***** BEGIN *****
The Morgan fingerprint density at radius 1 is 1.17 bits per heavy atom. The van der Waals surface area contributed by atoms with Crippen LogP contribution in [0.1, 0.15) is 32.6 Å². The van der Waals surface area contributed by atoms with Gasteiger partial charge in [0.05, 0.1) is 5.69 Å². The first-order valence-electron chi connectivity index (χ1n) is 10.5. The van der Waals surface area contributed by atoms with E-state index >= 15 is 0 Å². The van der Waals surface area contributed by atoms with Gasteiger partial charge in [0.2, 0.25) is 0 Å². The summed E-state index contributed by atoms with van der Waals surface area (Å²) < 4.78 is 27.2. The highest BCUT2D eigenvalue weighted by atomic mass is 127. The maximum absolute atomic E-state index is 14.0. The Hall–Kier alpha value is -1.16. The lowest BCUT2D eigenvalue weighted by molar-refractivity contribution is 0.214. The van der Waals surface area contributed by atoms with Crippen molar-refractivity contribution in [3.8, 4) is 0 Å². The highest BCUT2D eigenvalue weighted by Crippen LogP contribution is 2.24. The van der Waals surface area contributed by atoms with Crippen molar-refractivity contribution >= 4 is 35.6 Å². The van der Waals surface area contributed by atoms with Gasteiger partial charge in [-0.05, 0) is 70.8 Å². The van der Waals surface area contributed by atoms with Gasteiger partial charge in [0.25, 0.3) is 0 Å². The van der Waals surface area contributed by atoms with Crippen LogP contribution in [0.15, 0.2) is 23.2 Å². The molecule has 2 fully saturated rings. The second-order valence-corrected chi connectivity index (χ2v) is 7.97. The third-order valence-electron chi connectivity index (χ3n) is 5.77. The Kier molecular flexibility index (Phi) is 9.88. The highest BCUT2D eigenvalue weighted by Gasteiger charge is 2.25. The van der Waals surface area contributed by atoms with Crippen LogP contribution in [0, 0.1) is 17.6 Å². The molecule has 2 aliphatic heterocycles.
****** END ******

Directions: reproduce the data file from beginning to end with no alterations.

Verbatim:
The Morgan fingerprint density at radius 1 is 1.17 bits per heavy atom. The van der Waals surface area contributed by atoms with Crippen LogP contribution in [0.1, 0.15) is 32.6 Å². The van der Waals surface area contributed by atoms with Gasteiger partial charge in [0.05, 0.1) is 5.69 Å². The first-order valence-electron chi connectivity index (χ1n) is 10.5. The van der Waals surface area contributed by atoms with E-state index >= 15 is 0 Å². The van der Waals surface area contributed by atoms with Gasteiger partial charge in [0.2, 0.25) is 0 Å². The summed E-state index contributed by atoms with van der Waals surface area (Å²) < 4.78 is 27.2. The highest BCUT2D eigenvalue weighted by atomic mass is 127. The maximum absolute atomic E-state index is 14.0. The Hall–Kier alpha value is -1.16. The lowest BCUT2D eigenvalue weighted by molar-refractivity contribution is 0.214. The van der Waals surface area contributed by atoms with Crippen molar-refractivity contribution in [3.8, 4) is 0 Å². The highest BCUT2D eigenvalue weighted by Crippen LogP contribution is 2.24. The van der Waals surface area contributed by atoms with Crippen molar-refractivity contribution >= 4 is 35.6 Å². The van der Waals surface area contributed by atoms with Gasteiger partial charge in [-0.05, 0) is 70.8 Å². The van der Waals surface area contributed by atoms with Gasteiger partial charge in [0.25, 0.3) is 0 Å². The van der Waals surface area contributed by atoms with Crippen LogP contribution in [0.15, 0.2) is 23.2 Å². The molecule has 2 fully saturated rings. The second-order valence-corrected chi connectivity index (χ2v) is 7.97. The third-order valence-electron chi connectivity index (χ3n) is 5.77. The Kier molecular flexibility index (Phi) is 9.88. The highest BCUT2D eigenvalue weighted by Gasteiger charge is 2.25. The van der Waals surface area contributed by atoms with Crippen LogP contribution in [0, 0.1) is 17.6 Å². The molecule has 2 aliphatic heterocycles.